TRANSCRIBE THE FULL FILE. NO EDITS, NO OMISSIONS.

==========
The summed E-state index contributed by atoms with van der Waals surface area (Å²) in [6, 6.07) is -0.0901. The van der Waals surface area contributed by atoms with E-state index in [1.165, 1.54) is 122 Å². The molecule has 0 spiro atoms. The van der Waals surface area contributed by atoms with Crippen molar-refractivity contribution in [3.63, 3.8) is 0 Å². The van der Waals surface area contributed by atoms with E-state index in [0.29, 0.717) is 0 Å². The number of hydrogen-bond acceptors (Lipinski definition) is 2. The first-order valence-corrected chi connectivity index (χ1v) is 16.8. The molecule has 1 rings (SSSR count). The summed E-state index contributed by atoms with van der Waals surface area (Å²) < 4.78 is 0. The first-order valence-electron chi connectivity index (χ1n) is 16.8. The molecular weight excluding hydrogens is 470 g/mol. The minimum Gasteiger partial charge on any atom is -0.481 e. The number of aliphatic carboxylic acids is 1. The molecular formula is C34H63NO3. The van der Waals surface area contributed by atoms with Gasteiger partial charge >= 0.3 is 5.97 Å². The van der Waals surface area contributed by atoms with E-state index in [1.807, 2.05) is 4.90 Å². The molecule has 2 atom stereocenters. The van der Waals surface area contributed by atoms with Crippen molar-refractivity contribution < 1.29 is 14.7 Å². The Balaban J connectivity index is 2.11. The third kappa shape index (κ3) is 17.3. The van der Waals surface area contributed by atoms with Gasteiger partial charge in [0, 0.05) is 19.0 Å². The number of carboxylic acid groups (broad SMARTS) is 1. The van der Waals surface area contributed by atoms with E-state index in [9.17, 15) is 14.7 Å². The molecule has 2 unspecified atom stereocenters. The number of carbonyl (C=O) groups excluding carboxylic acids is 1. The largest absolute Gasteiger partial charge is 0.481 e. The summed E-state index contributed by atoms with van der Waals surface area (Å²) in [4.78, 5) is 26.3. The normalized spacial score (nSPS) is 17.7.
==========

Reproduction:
The summed E-state index contributed by atoms with van der Waals surface area (Å²) in [6, 6.07) is -0.0901. The van der Waals surface area contributed by atoms with E-state index in [1.165, 1.54) is 122 Å². The molecule has 0 spiro atoms. The van der Waals surface area contributed by atoms with Crippen molar-refractivity contribution in [3.63, 3.8) is 0 Å². The van der Waals surface area contributed by atoms with E-state index in [0.29, 0.717) is 0 Å². The number of hydrogen-bond acceptors (Lipinski definition) is 2. The first-order valence-corrected chi connectivity index (χ1v) is 16.8. The molecule has 1 rings (SSSR count). The summed E-state index contributed by atoms with van der Waals surface area (Å²) < 4.78 is 0. The first-order valence-electron chi connectivity index (χ1n) is 16.8. The molecular weight excluding hydrogens is 470 g/mol. The minimum Gasteiger partial charge on any atom is -0.481 e. The number of aliphatic carboxylic acids is 1. The molecular formula is C34H63NO3. The van der Waals surface area contributed by atoms with Gasteiger partial charge >= 0.3 is 5.97 Å². The van der Waals surface area contributed by atoms with E-state index in [1.807, 2.05) is 4.90 Å². The molecule has 2 atom stereocenters. The van der Waals surface area contributed by atoms with Crippen molar-refractivity contribution < 1.29 is 14.7 Å². The Balaban J connectivity index is 2.11. The third kappa shape index (κ3) is 17.3. The van der Waals surface area contributed by atoms with Gasteiger partial charge in [0, 0.05) is 19.0 Å². The number of carboxylic acid groups (broad SMARTS) is 1. The van der Waals surface area contributed by atoms with E-state index in [9.17, 15) is 14.7 Å². The molecule has 2 unspecified atom stereocenters. The number of carbonyl (C=O) groups excluding carboxylic acids is 1. The largest absolute Gasteiger partial charge is 0.481 e. The summed E-state index contributed by atoms with van der Waals surface area (Å²) in [4.78, 5) is 26.3. The normalized spacial score (nSPS) is 17.7.